Relationships can be hard. This is true when our connections are marred by envy, anger, and the like. It can also be true when everyone brings their best intentions to the table. I find it comforting, then, that the scriptures do not romanticize community. Yes, the call to healthy community rings loud and clear from the pages of the New Testament, but so also does a realism about the difficulty of that call.
I think here of passages like Colossians 3:12-14:
Therefore, as God’s chosen people, holy and dearly loved, clothe yourselves with compassion, kindness, humility, gentleness and patience. Bear with each other and forgive one another if any of you has a grievance against someone. Forgive as the Lord forgave you. And over all these virtues put on love, which binds them all together in perfect unity. (NIV)
Notice here that healthy community doesn’t just happen. Instead, it is the product of the purposeful obedience of God’s people. We are to clothe ourselves with community-building virtues. This means that we are to be compassionate, kind, humble, gentle, and patient on purpose. We put these attitudes on. We weave them into the fabric of our lives.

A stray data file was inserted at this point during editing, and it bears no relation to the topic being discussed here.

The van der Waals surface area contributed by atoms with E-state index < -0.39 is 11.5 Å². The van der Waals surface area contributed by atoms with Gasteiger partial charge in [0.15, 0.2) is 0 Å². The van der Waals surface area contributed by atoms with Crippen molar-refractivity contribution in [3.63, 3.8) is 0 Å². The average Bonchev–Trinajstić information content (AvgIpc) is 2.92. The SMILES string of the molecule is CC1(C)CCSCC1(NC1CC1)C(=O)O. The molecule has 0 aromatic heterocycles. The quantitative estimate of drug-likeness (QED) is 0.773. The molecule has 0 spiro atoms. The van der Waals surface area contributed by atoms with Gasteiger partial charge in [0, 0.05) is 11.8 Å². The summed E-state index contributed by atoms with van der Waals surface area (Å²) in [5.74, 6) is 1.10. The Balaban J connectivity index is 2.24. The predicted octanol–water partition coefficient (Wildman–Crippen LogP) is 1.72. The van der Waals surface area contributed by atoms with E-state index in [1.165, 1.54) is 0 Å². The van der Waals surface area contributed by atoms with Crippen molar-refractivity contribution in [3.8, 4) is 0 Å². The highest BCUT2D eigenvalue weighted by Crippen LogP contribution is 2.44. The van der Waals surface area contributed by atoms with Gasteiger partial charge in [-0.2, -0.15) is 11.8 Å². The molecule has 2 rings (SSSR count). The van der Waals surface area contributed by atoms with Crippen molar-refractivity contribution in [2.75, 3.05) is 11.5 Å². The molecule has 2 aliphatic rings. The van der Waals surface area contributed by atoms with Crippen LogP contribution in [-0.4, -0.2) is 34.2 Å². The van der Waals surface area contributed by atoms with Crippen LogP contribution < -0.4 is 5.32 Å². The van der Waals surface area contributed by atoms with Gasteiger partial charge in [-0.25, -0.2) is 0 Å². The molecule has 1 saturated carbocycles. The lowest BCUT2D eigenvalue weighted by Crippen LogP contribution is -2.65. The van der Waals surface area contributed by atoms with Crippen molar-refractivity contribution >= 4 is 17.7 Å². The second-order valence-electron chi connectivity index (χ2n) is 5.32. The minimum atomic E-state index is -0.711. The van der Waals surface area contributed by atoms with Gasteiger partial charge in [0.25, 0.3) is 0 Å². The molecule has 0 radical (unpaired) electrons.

And notice that the passage assumes friction and fault. We wouldn’t need to “bear with each other” if we didn’t sometimes drive each other crazy. Nor would we need to “forgive one another” if we never got things wrong.
Colossians, then, does not romanticize community. No, community here is maintained by our purposeful embrace of Christ-like virtues, and it is restored when we choose to bear with and forgive one another. This isn’t a romantic picture of easy relationships. It is a realistic call to do the hard work of loving one another. Love, after all, is not just a feeling of good will. It is also the continued conviction to seek the good of those in our lives. Sometimes this conviction is easily lived out. Sometimes it is not. How comforting, then, that the scriptures do not gloss over this second reality. No, they call us to confront it head on by shaping our characters and bearing with and forgiving one another.
The question of Christian community is not whether or not things are perfect – they won’t be. The real question of Christian community is whether or not we will choose it. After all, it doesn’t just happen. It is the product of the purposeful obedience of God’s people.